Elmo Elmo Everywhere
Every teenager learns in Sex Ed that unprotected sex leads to having babies. At least, hopefully they all do. The ones that don’t are featured on MTV reality shows. Anyhow, what they don’t tell you in Sex Ed is that aside from babies, unprotected sex also leads to Elmo.
If you’re welcoming a baby into your home, you’re also welcoming Elmo.
Elmo arrived in our lives on our daughter’s diapers like the plague showed up in Europe on the backs of ship rats. The diapers feature a variety of Sesame Street characters, but our daughter’s eyes seemed drawn to Elmo over Big Bird or Ernie.
We began to show our daughter Elmo on the diapers and say “Elmo.” That was our first mistake.
The first words our daughter said progressed like this: Daddy, Mommy, hi, bye, up, down, and Elmo. Elmo was one of my daughter’s first words. She saw Elmo on her diaper and said “Elmo”. For a while we were concerned that she was calling all diapers “Elmos” until Elmo showed up on a sippy cup.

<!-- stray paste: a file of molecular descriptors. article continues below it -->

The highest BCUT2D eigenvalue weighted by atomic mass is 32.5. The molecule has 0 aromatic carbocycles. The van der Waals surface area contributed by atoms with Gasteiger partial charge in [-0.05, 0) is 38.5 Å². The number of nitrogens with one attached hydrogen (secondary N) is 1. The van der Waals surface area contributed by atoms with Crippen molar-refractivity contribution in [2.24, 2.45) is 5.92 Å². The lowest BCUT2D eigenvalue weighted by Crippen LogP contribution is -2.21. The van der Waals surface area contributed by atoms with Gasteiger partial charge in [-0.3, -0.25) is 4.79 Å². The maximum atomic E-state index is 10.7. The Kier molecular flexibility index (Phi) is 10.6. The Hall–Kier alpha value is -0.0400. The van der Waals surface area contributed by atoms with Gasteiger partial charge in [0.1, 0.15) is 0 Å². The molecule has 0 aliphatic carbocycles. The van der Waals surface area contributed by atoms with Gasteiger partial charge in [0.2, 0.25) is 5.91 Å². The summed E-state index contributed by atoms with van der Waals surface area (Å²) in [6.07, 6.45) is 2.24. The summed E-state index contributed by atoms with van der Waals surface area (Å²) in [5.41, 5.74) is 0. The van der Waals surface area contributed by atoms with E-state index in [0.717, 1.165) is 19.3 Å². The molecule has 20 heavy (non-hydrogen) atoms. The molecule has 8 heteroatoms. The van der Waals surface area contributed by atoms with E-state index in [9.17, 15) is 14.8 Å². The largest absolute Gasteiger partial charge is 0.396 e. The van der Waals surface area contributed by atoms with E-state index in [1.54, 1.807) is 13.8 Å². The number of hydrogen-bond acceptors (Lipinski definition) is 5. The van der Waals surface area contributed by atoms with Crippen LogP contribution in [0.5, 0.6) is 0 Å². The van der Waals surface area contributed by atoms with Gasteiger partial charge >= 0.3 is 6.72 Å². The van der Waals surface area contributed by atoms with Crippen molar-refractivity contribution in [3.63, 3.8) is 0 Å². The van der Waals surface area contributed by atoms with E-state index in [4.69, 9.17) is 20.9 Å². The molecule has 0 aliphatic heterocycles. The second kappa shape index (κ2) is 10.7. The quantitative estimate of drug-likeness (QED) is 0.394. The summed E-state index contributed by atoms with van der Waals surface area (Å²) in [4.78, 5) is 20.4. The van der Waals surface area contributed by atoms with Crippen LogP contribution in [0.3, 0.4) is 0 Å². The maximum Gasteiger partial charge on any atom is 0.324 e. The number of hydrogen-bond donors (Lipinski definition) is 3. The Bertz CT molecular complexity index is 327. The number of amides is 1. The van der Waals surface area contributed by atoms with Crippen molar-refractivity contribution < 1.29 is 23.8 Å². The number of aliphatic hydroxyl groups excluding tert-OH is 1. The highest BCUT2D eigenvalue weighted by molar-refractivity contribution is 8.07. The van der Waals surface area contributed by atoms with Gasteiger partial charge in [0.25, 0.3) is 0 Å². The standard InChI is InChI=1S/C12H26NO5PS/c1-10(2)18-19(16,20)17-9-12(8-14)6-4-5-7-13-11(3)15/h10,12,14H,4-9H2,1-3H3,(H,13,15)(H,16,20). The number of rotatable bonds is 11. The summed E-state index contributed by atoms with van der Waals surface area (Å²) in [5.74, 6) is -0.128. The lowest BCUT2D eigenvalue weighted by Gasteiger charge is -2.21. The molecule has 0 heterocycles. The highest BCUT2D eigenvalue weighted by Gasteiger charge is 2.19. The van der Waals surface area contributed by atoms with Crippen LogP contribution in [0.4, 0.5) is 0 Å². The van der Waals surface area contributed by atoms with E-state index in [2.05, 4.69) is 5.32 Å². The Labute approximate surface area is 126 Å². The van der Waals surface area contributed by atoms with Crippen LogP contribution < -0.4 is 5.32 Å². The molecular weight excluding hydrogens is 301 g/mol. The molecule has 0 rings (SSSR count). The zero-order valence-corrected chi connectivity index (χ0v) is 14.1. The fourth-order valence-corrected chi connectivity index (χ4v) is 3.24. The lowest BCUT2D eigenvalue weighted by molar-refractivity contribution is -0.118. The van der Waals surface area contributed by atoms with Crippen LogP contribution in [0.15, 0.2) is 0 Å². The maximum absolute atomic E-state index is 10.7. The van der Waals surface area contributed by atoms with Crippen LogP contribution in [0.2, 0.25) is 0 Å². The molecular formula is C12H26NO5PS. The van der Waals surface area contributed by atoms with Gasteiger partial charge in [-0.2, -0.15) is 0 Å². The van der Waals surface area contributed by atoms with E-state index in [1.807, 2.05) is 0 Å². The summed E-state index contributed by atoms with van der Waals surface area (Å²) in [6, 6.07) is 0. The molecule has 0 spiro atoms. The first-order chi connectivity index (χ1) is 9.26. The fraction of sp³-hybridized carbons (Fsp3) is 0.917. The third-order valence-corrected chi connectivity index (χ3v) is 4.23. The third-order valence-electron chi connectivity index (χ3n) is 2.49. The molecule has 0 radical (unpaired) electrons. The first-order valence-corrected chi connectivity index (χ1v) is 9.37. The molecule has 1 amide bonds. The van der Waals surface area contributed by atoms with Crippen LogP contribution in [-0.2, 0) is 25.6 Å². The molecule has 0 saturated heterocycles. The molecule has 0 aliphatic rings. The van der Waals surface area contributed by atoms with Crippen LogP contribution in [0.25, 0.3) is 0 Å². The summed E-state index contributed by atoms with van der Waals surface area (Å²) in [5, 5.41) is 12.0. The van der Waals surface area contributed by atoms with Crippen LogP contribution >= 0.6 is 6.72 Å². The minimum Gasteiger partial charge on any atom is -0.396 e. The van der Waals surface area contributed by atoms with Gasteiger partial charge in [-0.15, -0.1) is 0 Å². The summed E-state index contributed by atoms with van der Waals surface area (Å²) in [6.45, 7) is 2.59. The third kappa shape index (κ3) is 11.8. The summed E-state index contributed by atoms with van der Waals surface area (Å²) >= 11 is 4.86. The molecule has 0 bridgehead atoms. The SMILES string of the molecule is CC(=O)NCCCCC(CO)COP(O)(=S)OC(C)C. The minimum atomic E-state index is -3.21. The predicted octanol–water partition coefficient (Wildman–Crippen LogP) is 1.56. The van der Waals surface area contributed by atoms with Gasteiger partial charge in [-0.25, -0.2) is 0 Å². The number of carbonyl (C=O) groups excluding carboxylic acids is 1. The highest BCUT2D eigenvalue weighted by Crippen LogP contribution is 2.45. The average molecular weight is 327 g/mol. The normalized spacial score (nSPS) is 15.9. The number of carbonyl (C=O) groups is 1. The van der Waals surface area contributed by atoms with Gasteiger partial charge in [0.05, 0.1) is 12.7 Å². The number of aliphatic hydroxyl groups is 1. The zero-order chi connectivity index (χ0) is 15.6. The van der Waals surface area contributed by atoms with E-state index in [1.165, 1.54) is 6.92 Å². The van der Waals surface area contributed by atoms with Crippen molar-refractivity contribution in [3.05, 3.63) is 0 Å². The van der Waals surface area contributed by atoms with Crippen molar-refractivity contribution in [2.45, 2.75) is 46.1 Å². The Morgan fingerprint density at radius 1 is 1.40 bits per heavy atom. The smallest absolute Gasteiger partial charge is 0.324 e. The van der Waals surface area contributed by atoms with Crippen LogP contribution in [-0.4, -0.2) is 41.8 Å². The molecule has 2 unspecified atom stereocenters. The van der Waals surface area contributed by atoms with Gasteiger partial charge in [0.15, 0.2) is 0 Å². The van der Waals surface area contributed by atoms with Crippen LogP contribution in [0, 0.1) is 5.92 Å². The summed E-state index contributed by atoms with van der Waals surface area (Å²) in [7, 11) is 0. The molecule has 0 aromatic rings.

And then Elmo showed up in one of her bedtime storybooks, and then Elmo showed up in doll form, and on DVDs, and a backpack, and more. Elmo was everywhere. We never asked for Elmo paraphernalia. We didn’t need to. Elmo is unavoidable.
Coca-Cola may think it knows how to corner a market. But compared to Elmo, Coca-Cola looks decidedly mainstream. Every toddler household must have something featuring the furry red muppet.
Elmo is ubiquitous, he is beyond ubiquitous. Is he even a “he”? I don’t know, I think so. But “he” seems genderless. “He’s” a monster. “He” has no visible boy or girl parts. “His” voice while varying in pitch always seems to stay in higher octaves.
It doesn’t matter, whether Elmo is a he, she, or it, my daughter loves Elmo. She loves Elmo and she requests Elmo.
“ELLL-MO!” and “More More Elmo” are two of the most common cries heard in our home.
When we change her diaper, she seems to enjoy it more if it’s an Elmo. When she wants her sippy cup, she calls for her “Elmo”. In storybooks Elmo always gets a shout out while the other muppets are overlooked.
Elmo is here to stay.
Resistance against Elmo is futile. I may as well try to stop the tide from coming in. Elmo’s presence is a part of parenthood. And like the diapers, the vomiting, and the daycare diseases, I’ll do must best to live with Elmo. So long as “he” doesn’t ask to be tickled.